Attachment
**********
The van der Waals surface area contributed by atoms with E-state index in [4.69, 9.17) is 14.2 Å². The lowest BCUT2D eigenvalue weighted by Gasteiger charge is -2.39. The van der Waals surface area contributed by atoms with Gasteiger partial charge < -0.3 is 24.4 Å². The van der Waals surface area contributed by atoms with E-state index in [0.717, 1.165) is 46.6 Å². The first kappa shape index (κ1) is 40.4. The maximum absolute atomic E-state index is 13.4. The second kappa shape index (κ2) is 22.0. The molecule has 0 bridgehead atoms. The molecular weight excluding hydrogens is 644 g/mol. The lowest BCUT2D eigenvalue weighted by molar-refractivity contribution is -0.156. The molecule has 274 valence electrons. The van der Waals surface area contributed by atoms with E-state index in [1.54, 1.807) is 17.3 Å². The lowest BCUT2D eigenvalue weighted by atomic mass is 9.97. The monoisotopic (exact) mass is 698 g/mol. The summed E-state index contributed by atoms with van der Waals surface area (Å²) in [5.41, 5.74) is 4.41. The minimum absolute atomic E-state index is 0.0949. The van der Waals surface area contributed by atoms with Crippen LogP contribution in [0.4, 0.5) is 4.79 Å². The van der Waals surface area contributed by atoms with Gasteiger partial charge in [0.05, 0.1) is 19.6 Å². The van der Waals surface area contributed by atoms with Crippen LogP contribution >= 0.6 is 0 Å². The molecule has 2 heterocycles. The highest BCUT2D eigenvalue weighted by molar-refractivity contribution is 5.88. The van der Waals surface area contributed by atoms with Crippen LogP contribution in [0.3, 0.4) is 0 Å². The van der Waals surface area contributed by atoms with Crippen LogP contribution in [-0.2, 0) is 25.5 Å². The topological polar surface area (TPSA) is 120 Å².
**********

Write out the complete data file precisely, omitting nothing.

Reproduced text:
The van der Waals surface area contributed by atoms with E-state index in [4.69, 9.17) is 14.2 Å². The lowest BCUT2D eigenvalue weighted by Gasteiger charge is -2.39. The van der Waals surface area contributed by atoms with Gasteiger partial charge < -0.3 is 24.4 Å². The van der Waals surface area contributed by atoms with E-state index in [0.717, 1.165) is 46.6 Å². The first kappa shape index (κ1) is 40.4. The maximum absolute atomic E-state index is 13.4. The second kappa shape index (κ2) is 22.0. The molecule has 0 bridgehead atoms. The molecular weight excluding hydrogens is 644 g/mol. The lowest BCUT2D eigenvalue weighted by molar-refractivity contribution is -0.156. The molecule has 274 valence electrons. The van der Waals surface area contributed by atoms with E-state index in [1.54, 1.807) is 17.3 Å². The lowest BCUT2D eigenvalue weighted by atomic mass is 9.97. The monoisotopic (exact) mass is 698 g/mol. The summed E-state index contributed by atoms with van der Waals surface area (Å²) in [5.41, 5.74) is 4.41. The minimum absolute atomic E-state index is 0.0949. The van der Waals surface area contributed by atoms with Crippen LogP contribution in [0.4, 0.5) is 4.79 Å². The van der Waals surface area contributed by atoms with Gasteiger partial charge in [0.05, 0.1) is 19.6 Å². The van der Waals surface area contributed by atoms with Crippen LogP contribution >= 0.6 is 0 Å². The molecule has 2 heterocycles. The highest BCUT2D eigenvalue weighted by molar-refractivity contribution is 5.88. The van der Waals surface area contributed by atoms with Crippen LogP contribution in [0.3, 0.4) is 0 Å². The van der Waals surface area contributed by atoms with Crippen LogP contribution in [-0.2, 0) is 25.5 Å². The topological polar surface area (TPSA) is 120 Å².